In his Unfettered blog post, "Hard Hat vs. Black Hat," Joe Weiss takes on the hacker community and its relationship to critical infrastructure protection. He says, "Black Hat caters to the hackers and security researchers primarily from the IT community, as well as the press. It does not cater to the control systems engineers who maintain and operate these systems. Many of the more sensational presentations do not represent what is actually used, or how they are actually used in control system environments. The wireless oil industry hacking presentation was an example of hacking a protocol that is generally not used by the oil industry. The protocol that was hacked, Zigbee, has known vulnerabilities, and is used in home area networks for smart grid, not large industrial applications such as pipelines or power plants.
"Kyle Wilhoit's presentation on ICS honeypots was terrific and demonstrates a point that is too often overlooked. A small end user can be a target because it is small. Several years ago, the 'Illinois water hack' was pooh-poohed because many questioned who would want to target a small water utility in central Illinois. This is important because a small water utility has the same control systems as a large power plant or refinery. Moreover, a small electric utility is also connected to its larger neighbors, making it a back door into the larger utilities.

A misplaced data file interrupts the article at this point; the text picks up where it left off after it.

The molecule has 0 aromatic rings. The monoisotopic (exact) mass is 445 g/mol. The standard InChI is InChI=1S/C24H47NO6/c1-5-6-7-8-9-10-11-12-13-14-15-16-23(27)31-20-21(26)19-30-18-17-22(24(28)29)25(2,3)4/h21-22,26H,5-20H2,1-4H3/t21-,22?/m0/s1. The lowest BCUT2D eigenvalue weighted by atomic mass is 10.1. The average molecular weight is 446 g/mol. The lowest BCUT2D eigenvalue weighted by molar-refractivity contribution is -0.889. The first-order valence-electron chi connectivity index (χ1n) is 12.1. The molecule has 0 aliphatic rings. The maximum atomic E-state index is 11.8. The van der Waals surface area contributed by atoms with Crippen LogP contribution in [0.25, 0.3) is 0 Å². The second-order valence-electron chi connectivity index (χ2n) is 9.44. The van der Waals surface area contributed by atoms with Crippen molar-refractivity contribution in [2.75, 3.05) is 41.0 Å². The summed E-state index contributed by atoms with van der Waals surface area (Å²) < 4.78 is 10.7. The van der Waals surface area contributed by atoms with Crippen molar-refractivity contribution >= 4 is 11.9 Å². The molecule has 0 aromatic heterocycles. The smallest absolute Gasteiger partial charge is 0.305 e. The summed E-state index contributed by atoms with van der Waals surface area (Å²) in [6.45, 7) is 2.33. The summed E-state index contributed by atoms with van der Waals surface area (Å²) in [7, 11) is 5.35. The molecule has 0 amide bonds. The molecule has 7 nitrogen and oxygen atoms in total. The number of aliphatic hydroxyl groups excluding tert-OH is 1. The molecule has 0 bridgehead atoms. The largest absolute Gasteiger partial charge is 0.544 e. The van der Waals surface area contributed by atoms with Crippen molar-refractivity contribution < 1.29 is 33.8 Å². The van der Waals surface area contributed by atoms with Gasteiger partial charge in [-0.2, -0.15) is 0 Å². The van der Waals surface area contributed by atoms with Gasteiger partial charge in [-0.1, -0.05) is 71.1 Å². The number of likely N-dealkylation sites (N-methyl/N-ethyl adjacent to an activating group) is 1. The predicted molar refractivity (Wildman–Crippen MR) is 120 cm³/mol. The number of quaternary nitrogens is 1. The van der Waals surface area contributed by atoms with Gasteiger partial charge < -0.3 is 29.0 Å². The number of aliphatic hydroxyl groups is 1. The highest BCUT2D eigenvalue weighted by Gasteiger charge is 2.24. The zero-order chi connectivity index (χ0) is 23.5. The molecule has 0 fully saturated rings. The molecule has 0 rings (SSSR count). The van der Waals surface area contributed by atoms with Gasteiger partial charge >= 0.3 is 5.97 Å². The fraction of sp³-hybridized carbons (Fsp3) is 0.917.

"It is not difficult to demonstrate the sky could be falling. It is more important to know if the demonstrations have relevance to critical infrastructure applications."
Bob Radvanovsky adds, "I agree wholeheartedly with this blog article. The black/white/grey/red/yellow hats are looking for something to make them famous. It has nothing to do with 'doing the right thing' by protecting our infrastructures If ‘dot-hats' (use your favorite color) were truly wanting to protecting critical infrastructure cyber assets, they would contact their federal/national governments and coordinate with them. The conferences such as DefCon, Black Hat, et. al show this because it is something new for the hackers to prey upon. Remember: Hackers love challenges, even the ones who want to extort, destroy, damage, pillage, etc."